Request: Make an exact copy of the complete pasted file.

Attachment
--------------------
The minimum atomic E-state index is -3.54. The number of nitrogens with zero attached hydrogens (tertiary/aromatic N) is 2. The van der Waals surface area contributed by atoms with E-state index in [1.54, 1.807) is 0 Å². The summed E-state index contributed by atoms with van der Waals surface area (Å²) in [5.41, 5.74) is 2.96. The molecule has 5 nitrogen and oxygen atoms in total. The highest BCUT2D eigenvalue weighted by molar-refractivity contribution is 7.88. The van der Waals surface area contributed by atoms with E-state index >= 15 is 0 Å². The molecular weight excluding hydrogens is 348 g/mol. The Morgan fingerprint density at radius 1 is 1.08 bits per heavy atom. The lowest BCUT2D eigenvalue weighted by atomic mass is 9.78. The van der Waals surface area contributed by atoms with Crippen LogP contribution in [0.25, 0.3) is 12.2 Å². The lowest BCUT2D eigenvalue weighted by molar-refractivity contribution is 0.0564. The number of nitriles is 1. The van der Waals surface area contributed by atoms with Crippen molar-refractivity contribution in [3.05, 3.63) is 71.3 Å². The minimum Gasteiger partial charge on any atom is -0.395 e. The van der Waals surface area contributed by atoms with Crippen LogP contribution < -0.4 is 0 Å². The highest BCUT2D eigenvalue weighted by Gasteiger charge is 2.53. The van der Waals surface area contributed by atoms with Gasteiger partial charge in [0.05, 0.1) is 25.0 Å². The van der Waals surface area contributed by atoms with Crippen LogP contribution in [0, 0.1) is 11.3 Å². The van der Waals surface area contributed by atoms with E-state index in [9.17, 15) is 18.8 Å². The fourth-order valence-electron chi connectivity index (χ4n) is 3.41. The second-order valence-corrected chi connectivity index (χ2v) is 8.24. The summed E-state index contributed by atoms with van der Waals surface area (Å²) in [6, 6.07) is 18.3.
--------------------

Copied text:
The minimum atomic E-state index is -3.54. The number of nitrogens with zero attached hydrogens (tertiary/aromatic N) is 2. The van der Waals surface area contributed by atoms with E-state index in [1.54, 1.807) is 0 Å². The summed E-state index contributed by atoms with van der Waals surface area (Å²) in [5.41, 5.74) is 2.96. The molecule has 5 nitrogen and oxygen atoms in total. The highest BCUT2D eigenvalue weighted by molar-refractivity contribution is 7.88. The van der Waals surface area contributed by atoms with E-state index >= 15 is 0 Å². The molecular weight excluding hydrogens is 348 g/mol. The Morgan fingerprint density at radius 1 is 1.08 bits per heavy atom. The lowest BCUT2D eigenvalue weighted by atomic mass is 9.78. The van der Waals surface area contributed by atoms with Crippen LogP contribution in [0.25, 0.3) is 12.2 Å². The lowest BCUT2D eigenvalue weighted by molar-refractivity contribution is 0.0564. The number of nitriles is 1. The van der Waals surface area contributed by atoms with Crippen molar-refractivity contribution in [3.05, 3.63) is 71.3 Å². The minimum Gasteiger partial charge on any atom is -0.395 e. The van der Waals surface area contributed by atoms with Crippen LogP contribution < -0.4 is 0 Å². The highest BCUT2D eigenvalue weighted by Gasteiger charge is 2.53. The van der Waals surface area contributed by atoms with Gasteiger partial charge in [0.05, 0.1) is 25.0 Å². The van der Waals surface area contributed by atoms with Crippen LogP contribution in [0, 0.1) is 11.3 Å². The van der Waals surface area contributed by atoms with E-state index in [9.17, 15) is 18.8 Å². The fourth-order valence-electron chi connectivity index (χ4n) is 3.41. The second-order valence-corrected chi connectivity index (χ2v) is 8.24. The summed E-state index contributed by atoms with van der Waals surface area (Å²) in [6, 6.07) is 18.3.